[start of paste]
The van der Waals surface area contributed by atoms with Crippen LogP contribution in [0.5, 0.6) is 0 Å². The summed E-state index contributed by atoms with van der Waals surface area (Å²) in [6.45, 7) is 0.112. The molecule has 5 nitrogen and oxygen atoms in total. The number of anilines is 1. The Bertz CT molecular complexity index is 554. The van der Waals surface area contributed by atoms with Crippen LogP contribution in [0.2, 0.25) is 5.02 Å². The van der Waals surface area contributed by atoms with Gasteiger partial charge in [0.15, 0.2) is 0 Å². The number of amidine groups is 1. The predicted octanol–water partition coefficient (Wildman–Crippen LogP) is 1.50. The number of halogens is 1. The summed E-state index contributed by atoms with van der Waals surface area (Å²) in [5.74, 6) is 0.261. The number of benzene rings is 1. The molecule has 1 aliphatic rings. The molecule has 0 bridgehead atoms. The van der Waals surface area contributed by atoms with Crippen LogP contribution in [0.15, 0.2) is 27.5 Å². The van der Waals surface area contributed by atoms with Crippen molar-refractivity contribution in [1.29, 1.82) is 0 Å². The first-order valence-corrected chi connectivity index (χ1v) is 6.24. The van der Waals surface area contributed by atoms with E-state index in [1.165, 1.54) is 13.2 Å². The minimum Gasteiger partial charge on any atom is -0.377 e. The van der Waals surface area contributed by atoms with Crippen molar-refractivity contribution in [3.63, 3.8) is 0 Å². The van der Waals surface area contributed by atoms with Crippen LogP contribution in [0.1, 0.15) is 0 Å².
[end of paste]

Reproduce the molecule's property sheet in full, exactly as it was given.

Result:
The van der Waals surface area contributed by atoms with Crippen LogP contribution in [0.5, 0.6) is 0 Å². The summed E-state index contributed by atoms with van der Waals surface area (Å²) in [6.45, 7) is 0.112. The molecule has 5 nitrogen and oxygen atoms in total. The number of anilines is 1. The Bertz CT molecular complexity index is 554. The van der Waals surface area contributed by atoms with Crippen LogP contribution in [0.2, 0.25) is 5.02 Å². The van der Waals surface area contributed by atoms with Gasteiger partial charge in [0.15, 0.2) is 0 Å². The number of amidine groups is 1. The predicted octanol–water partition coefficient (Wildman–Crippen LogP) is 1.50. The number of halogens is 1. The summed E-state index contributed by atoms with van der Waals surface area (Å²) in [5.74, 6) is 0.261. The number of benzene rings is 1. The molecule has 1 aliphatic rings. The molecule has 0 bridgehead atoms. The van der Waals surface area contributed by atoms with Crippen LogP contribution in [0.15, 0.2) is 27.5 Å². The van der Waals surface area contributed by atoms with Crippen molar-refractivity contribution in [1.29, 1.82) is 0 Å². The first-order valence-corrected chi connectivity index (χ1v) is 6.24. The van der Waals surface area contributed by atoms with E-state index in [1.165, 1.54) is 13.2 Å². The minimum Gasteiger partial charge on any atom is -0.377 e. The van der Waals surface area contributed by atoms with Crippen molar-refractivity contribution in [3.63, 3.8) is 0 Å². The van der Waals surface area contributed by atoms with Crippen LogP contribution in [0.1, 0.15) is 0 Å².